Development Magazine Spring 2011

First Look - U.S. Manufacturing’s Comeback

 

For decades, off-shoring dominated the manufacturing industry, driven by Chinese factory wages that were a tenth of U.S. pay. Now, well-known companies, like Ford, General Electric and Caterpillar, and lesser-known companies such as Blessing and Bigelow Components are bringing jobs back to the United States. What’s the story behind their return? Lower wages, cheaper transportation costs and superior quality to name a few.

In the December 8, 2010, Solution Series presentation, Jack Schultz, chief executive officer, Agracel Inc., shared the facts about manufacturing in the United States today and why manufacturing is a powerful driver of economic wealth. Here are a few highlights, some of which might surprise you.

Jack Schultz

Jack Schultz

  • Worker productivity is now $130,000.
  • The average manufacturing wage is $70,000.
  • Record manufacturing production occurred in 2008.
  • The U.S. share of world manufac­turing is 22 percent. By contrast, the U.S. share ranged from 20-25 percent from 1950 to 1980.
  • Manufacturing employees are be­coming better skilled – the number of workers with some college and a Bachelor’s degree has increased.
  • For every manufacturing job, three additional jobs are created in the economy.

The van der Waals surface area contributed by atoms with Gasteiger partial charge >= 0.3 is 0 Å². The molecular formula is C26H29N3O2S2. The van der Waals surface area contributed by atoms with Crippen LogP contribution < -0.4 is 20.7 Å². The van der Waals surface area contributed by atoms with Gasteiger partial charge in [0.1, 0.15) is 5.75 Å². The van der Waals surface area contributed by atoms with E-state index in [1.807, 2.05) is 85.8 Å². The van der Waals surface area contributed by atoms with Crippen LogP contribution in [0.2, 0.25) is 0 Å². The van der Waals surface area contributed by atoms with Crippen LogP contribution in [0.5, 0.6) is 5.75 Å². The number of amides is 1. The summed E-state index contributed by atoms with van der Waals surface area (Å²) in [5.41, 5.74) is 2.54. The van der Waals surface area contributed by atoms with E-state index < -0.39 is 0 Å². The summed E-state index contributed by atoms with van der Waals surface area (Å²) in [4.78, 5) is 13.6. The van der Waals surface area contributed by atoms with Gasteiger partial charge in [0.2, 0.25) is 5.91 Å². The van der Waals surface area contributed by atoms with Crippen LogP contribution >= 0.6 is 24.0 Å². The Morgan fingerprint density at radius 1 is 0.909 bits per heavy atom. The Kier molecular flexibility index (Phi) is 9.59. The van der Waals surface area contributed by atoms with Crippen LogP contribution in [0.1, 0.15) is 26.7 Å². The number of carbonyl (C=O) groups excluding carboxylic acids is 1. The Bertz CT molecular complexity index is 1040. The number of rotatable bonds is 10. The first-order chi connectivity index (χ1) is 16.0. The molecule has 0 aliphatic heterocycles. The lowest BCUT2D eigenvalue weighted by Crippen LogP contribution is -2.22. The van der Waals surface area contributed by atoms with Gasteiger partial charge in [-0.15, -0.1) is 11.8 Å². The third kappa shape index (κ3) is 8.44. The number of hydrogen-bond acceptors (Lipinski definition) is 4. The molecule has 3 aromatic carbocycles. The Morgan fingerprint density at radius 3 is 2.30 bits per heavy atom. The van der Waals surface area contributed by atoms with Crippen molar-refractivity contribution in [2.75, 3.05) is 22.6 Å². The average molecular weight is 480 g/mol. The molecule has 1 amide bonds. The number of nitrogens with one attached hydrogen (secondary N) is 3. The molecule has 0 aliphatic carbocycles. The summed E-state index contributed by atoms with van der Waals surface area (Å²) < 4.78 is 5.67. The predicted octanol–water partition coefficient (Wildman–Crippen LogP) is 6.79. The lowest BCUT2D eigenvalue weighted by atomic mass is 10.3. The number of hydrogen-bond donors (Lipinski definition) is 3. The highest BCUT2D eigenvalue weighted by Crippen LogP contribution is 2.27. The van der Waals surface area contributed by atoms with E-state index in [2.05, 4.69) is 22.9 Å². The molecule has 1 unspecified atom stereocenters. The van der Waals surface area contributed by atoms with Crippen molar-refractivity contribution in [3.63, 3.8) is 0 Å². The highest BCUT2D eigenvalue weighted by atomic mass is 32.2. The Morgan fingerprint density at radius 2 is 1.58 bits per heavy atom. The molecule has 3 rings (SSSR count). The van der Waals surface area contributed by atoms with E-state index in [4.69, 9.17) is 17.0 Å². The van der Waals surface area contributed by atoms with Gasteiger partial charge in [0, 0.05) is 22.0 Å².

• By 2012, on a constant dollar ba­sis, Alabama per capita income will surpass Michigan as a result of the increase in manufacturing plants to the South. (Mackinaw Institute)

 According to the Illinois Chamber of Commerce, every 100 manufacturing jobs equal:

  • 415 jobs
  • $12.7 million in personal income per year
  • $5 million bank deposits
  • Seven more retail establishments
  • $7.7 of retail sales
  • $540,000 increased tax revenue
  • $2 million in service receipts

A key metric to watch is the capacity utilization rate, the percent of manu­facturing space being used. When the rate is above 80 percent, new projects are being built. According to Schultz, the current rate is just under 75 per­cent. When the rate gets beyond 80 percent, he expects more build-to-suit opportunities to result.

For the full recorded archive, visit the NAIOP E-Library.

From the Archives: Business / Trends Articles from the Previous Issue

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On Business - Exercise Great Leadership Through Downturns 

As the dust settles at the end of this downturn, what may well separate the winners from the also-rans is great leadership, plain and simple. At the opening session of NAIOP’s Development ’10 conference in Orlando, top CEOs discussed the effects of the downturn on their businesses over the past two years and what they were doing to weather the storm.

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First Look: Navigating the Seas of Social Media 

Want to use more of the social media tools out there and don’t know where to start? In a September Solution Series program entitled “Implementing a Social Media Policy and Plan in the Real World,” Dana Galvin, Barton Malow Company, outlined the program’s evolution and what strategies were used to reach their social media goals.